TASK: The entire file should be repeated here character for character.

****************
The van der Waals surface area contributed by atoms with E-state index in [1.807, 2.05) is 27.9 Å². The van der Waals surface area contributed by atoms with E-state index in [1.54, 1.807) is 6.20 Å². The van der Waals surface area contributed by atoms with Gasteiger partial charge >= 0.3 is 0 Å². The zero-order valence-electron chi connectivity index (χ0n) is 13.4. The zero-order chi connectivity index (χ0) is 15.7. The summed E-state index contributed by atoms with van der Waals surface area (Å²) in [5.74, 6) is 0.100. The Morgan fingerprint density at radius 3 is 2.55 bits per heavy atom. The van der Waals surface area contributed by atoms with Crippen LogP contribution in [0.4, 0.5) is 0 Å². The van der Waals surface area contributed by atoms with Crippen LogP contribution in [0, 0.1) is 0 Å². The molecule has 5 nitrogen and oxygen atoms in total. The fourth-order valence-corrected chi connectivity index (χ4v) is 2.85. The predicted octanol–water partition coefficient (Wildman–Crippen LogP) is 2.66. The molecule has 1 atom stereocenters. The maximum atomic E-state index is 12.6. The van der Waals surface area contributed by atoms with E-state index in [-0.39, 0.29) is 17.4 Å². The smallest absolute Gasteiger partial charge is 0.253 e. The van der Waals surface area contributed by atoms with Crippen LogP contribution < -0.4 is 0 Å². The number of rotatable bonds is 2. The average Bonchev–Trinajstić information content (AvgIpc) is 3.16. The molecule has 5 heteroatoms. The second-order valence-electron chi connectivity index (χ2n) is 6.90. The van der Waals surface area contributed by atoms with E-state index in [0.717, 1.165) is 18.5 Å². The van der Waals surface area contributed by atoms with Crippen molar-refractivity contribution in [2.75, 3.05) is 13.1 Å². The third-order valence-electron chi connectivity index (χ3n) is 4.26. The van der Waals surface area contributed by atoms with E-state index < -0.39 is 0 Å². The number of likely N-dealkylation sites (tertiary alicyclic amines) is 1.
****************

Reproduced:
The van der Waals surface area contributed by atoms with E-state index in [1.807, 2.05) is 27.9 Å². The van der Waals surface area contributed by atoms with E-state index in [1.54, 1.807) is 6.20 Å². The van der Waals surface area contributed by atoms with Gasteiger partial charge >= 0.3 is 0 Å². The zero-order valence-electron chi connectivity index (χ0n) is 13.4. The zero-order chi connectivity index (χ0) is 15.7. The summed E-state index contributed by atoms with van der Waals surface area (Å²) in [5.74, 6) is 0.100. The Morgan fingerprint density at radius 3 is 2.55 bits per heavy atom. The van der Waals surface area contributed by atoms with Crippen LogP contribution in [0.4, 0.5) is 0 Å². The van der Waals surface area contributed by atoms with Crippen LogP contribution in [0, 0.1) is 0 Å². The molecule has 5 nitrogen and oxygen atoms in total. The fourth-order valence-corrected chi connectivity index (χ4v) is 2.85. The predicted octanol–water partition coefficient (Wildman–Crippen LogP) is 2.66. The molecule has 1 atom stereocenters. The maximum atomic E-state index is 12.6. The van der Waals surface area contributed by atoms with E-state index in [-0.39, 0.29) is 17.4 Å². The smallest absolute Gasteiger partial charge is 0.253 e. The van der Waals surface area contributed by atoms with Crippen LogP contribution < -0.4 is 0 Å². The number of rotatable bonds is 2. The average Bonchev–Trinajstić information content (AvgIpc) is 3.16. The molecule has 5 heteroatoms. The second-order valence-electron chi connectivity index (χ2n) is 6.90. The van der Waals surface area contributed by atoms with E-state index in [0.717, 1.165) is 18.5 Å². The van der Waals surface area contributed by atoms with Crippen molar-refractivity contribution in [2.75, 3.05) is 13.1 Å². The third-order valence-electron chi connectivity index (χ3n) is 4.26. The van der Waals surface area contributed by atoms with E-state index < -0.39 is 0 Å². The number of likely N-dealkylation sites (tertiary alicyclic amines) is 1.